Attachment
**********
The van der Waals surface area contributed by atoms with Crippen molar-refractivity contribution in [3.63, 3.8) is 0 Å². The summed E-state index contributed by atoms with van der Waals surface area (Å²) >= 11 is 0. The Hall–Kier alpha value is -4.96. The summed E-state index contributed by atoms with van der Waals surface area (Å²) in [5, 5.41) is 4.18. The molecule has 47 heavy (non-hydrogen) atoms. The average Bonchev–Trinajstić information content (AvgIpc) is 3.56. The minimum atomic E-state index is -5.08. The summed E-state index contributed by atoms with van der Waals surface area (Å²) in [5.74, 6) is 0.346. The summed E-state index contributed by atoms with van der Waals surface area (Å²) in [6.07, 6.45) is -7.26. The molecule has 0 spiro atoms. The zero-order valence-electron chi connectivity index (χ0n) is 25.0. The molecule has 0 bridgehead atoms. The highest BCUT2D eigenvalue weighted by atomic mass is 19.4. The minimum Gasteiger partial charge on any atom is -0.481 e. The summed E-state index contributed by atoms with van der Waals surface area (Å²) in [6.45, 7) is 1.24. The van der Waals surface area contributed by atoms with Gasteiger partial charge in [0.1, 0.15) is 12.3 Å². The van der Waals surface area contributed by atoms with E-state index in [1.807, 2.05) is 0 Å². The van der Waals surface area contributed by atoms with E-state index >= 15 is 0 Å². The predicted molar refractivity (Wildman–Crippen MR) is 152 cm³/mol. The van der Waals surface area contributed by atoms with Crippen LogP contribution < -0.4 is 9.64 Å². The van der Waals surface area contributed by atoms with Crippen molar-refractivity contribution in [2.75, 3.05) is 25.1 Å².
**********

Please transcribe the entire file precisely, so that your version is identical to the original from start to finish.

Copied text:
The van der Waals surface area contributed by atoms with Crippen molar-refractivity contribution in [3.63, 3.8) is 0 Å². The summed E-state index contributed by atoms with van der Waals surface area (Å²) >= 11 is 0. The Hall–Kier alpha value is -4.96. The summed E-state index contributed by atoms with van der Waals surface area (Å²) in [5, 5.41) is 4.18. The molecule has 47 heavy (non-hydrogen) atoms. The average Bonchev–Trinajstić information content (AvgIpc) is 3.56. The minimum atomic E-state index is -5.08. The summed E-state index contributed by atoms with van der Waals surface area (Å²) in [5.74, 6) is 0.346. The summed E-state index contributed by atoms with van der Waals surface area (Å²) in [6.07, 6.45) is -7.26. The molecule has 0 spiro atoms. The zero-order valence-electron chi connectivity index (χ0n) is 25.0. The molecule has 0 bridgehead atoms. The highest BCUT2D eigenvalue weighted by atomic mass is 19.4. The minimum Gasteiger partial charge on any atom is -0.481 e. The summed E-state index contributed by atoms with van der Waals surface area (Å²) in [6.45, 7) is 1.24. The van der Waals surface area contributed by atoms with Gasteiger partial charge in [0.1, 0.15) is 12.3 Å². The van der Waals surface area contributed by atoms with E-state index in [1.807, 2.05) is 0 Å². The van der Waals surface area contributed by atoms with E-state index >= 15 is 0 Å². The predicted molar refractivity (Wildman–Crippen MR) is 152 cm³/mol. The van der Waals surface area contributed by atoms with Crippen LogP contribution < -0.4 is 9.64 Å². The van der Waals surface area contributed by atoms with Crippen molar-refractivity contribution in [2.75, 3.05) is 25.1 Å².